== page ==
State is the product and the manifestation  of               the-  irreconcilability of class  antagonisms.               The state arises-when, where and to the extent               that  class antagonisms objectively cannot  be                             reconciled.  And, conversely, the exis tence  of               the  state proves that the  class  antagonisms               are -irreconcilable." Having viewed the state in this way these writers from  Marx to Lenin viewed it as the instrument for the exploitation of the oppressed classes.  The Paris Commune of 1871 had stated its conclusions how the state gets above society but it  was blurred  in a reactionary manner later by Kautsky  in  1912. Lenin cleared the misconception in an exposition of  Engel’s philosophy :               ".......As  the state arose from the  need  to               hold  class        same antagonisms in  check,               but as it arose, at the time, in the midst  of               the conflict of these classes, it is, as a 709               rule,   the   state  of  the   most   powerful               economically dominant class, which through the               medium   of  the  state.  becomes   also   the               politically  dominant class and thus  acquires               means  of  holding  down  and  exploiting  the               oppressed    classes........    the     modern               representative  state  is  an  instrument   of               exploitation of wage labour by capital." Engels added further               "In a democratic republic wealth exercises its               power  indirectly,  but all  the  more  surely               ’first  by means of the ’direct corruption  of               officials’   and  second,  by  means  of   ’an               alliance  between  the  Government  and  Stock               Exchange." Lenin  gave the example that "at the present time,  imperia- lism  and the domination of the banks have ’developed’  both these  methods  of  upholding  and  giving  effect  to   the omnipotence  of  wealth  in  democratic  republics  of   all descriptions into an unusually fine art".  He concluded that "a democratic republic is the best possible political  shell ’for  capitalism"  and  that "it establishes  its  power  so securely,  so firmly, that no change whether of persons,  of institutions,  or  of parties in  the  bourgeois  democratic republic can shake it". Therefore,  Marx,  Engels  and Lenin  thought  in  terms  of ’withering away of the state’.  Although Lenin thought  that Engel’s  doctrines were an adulteration of Marxism,  he  was not  right.  Marx himself believed this.  In his Poverty  of Philosophy, Marx says               "............ The working class, in the course               of  development, will substitute for  the  old               bourgeois  society an association  which  will               exclude  classes  and  their  antagonism,  and               there will be no more political power properly               so-called, since political power is  precisely               the  official  expression  of  antagonism   in               bourgeois society." Marx  and  Engels in the Manifesto had considered  the  true state to be ’the proletariat organised as the ruling class’. It was the Kautskyites (the Dictatorship of the Proletariat) who, misunderstanding the doctrines of Marx, taught that the proletariat  needed  the  state.   According  to  Marx   the proletariat needed a state which must wither away leading to the dictatorship of the proletariat.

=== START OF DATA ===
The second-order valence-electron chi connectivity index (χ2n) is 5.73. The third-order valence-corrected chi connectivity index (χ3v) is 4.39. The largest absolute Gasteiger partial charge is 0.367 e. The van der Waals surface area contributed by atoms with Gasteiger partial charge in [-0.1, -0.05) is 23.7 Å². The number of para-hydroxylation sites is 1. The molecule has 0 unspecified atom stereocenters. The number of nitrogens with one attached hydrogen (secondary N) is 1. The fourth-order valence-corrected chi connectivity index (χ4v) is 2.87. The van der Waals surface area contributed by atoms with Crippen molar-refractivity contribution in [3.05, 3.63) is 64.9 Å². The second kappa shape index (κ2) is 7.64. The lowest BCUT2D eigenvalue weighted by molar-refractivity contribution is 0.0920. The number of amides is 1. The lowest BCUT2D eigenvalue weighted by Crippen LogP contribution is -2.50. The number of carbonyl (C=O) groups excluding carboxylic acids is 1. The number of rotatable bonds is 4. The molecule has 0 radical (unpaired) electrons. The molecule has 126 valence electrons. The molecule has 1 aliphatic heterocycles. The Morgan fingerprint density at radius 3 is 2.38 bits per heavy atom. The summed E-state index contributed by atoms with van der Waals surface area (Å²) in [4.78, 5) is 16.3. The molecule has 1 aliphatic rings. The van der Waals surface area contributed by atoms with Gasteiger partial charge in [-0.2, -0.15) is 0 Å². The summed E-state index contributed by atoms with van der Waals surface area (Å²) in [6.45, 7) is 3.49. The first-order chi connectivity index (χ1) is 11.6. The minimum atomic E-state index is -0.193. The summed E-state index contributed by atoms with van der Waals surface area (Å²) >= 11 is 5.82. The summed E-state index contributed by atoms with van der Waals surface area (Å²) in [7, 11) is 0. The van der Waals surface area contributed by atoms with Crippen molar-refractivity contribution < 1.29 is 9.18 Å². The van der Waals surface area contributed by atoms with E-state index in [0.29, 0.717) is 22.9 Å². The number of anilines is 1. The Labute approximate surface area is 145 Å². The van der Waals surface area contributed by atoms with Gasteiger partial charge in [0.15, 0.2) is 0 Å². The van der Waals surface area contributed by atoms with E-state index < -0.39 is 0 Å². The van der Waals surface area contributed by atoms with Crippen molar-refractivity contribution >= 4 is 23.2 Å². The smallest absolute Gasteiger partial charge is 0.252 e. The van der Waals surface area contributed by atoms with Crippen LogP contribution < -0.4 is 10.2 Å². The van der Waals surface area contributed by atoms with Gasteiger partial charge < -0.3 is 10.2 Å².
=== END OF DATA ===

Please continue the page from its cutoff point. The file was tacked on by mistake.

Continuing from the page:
In  this  fight  for power the Communist  Manifesto  gave  a purely  abstract  solution.   It  was  substitution  of  the commune  for  the  bourgeois state machinery  and  a  fuller democracy.  The Army 710 was to be replaced by armed people, the officials were to be elected  and also the judges.  The Commune was not to be  ’a talking parliament’ but a ’working’ body’.  It was to be the executive  and  the  legislature  at  the  same  time.   The principles were formulated by Engels thus               "The  necessity  of political  action  by  the               proletariat  and  of its dictatorship  as  the               transition  to  the abolition of  classes  and               with them the state...............". The  thesis  on the withering away of the state  was  to  be accompanied  by a restatement of the functions of  the  law. Law made by the bourgeois rulers was castigated as involving class supremacy.  The Hegelian doctrine of the apotheosis of Reason was replaced by the invocation of economic  necessity as  the only foundation for laws.  The laws which  preserved privileges  were  to go, laws which kept the  power  of  the bourgeois  above the people were to go, only  laws  creating equality  and  preserving society from  internal  decay  and disruption to be tolerated. In  all  the  writings  there is no  direct  attack  on  the judiciary selected as the target of people’s wrath.  Nor are the judges condemned personally.  Engels regarded the courts as  one  of the means adopted by the  law  for  effectuating itself.  It was thus that he wrote               "The   centralised  state  power,   with   its               ubiquitus   organs,  standing  army,   police,               bureaucracy,  clergy,  and  judicature  organs               wrought  after  the plan of a  systematic  and               hierarchic division of labour-originates  from               the days of absolute monarchy, serving nascent               middle-class society as mightly weapons in its               struggles against feudalism". This  is  not  a  castigation  of  the  judiciary  as  being dishonestly ranged against the people but only a recital  of a historic fact in feudal societies.  He only said that  the judicial   functionaries   must   be   divested   of   ’sham independence’ which marked their subservience to  succeeding governments,  and,  therefore, be elected.  In  one  of  his letters to the Spanish Federal Council of the  International Workingmen’s  Association,  London, February  13,  1871,  he talked  of  the power of the possessing  classes-the  landed aristocracy and the bourgeoisie-and said that they kept  the working people in servitude not only by their wealth got  by the  exploitation  of labour but also by the  power  of  the state, by the army. the bureaucracy, and the courts.  He was not charging the .judiciary with taking sides but only as an evil  adjunct  of the administration of  class  legislation. The fault was with the state 711 and  the  laws  and not with the judiciary.   Indeed  in  no writing, which we have seen or which has been brought to our notice,,  Marx or Engels has said what the appellant  quotes them as saying. We have summarized into a very small compass, many thousands of  words  in which these doctrines have been  debated  from Plekhanov   to  Lenin  through  the  thoughts  of   Kautsky, Kerensky,  Lasalle,  Belinsky  and others  who  attempted  a middle  line  between the revisionism of Bernstein  and  the Bolshevik views of Lenin.  We have done so because Mr. V. K. Krishna Menon sneared that many people learn about communism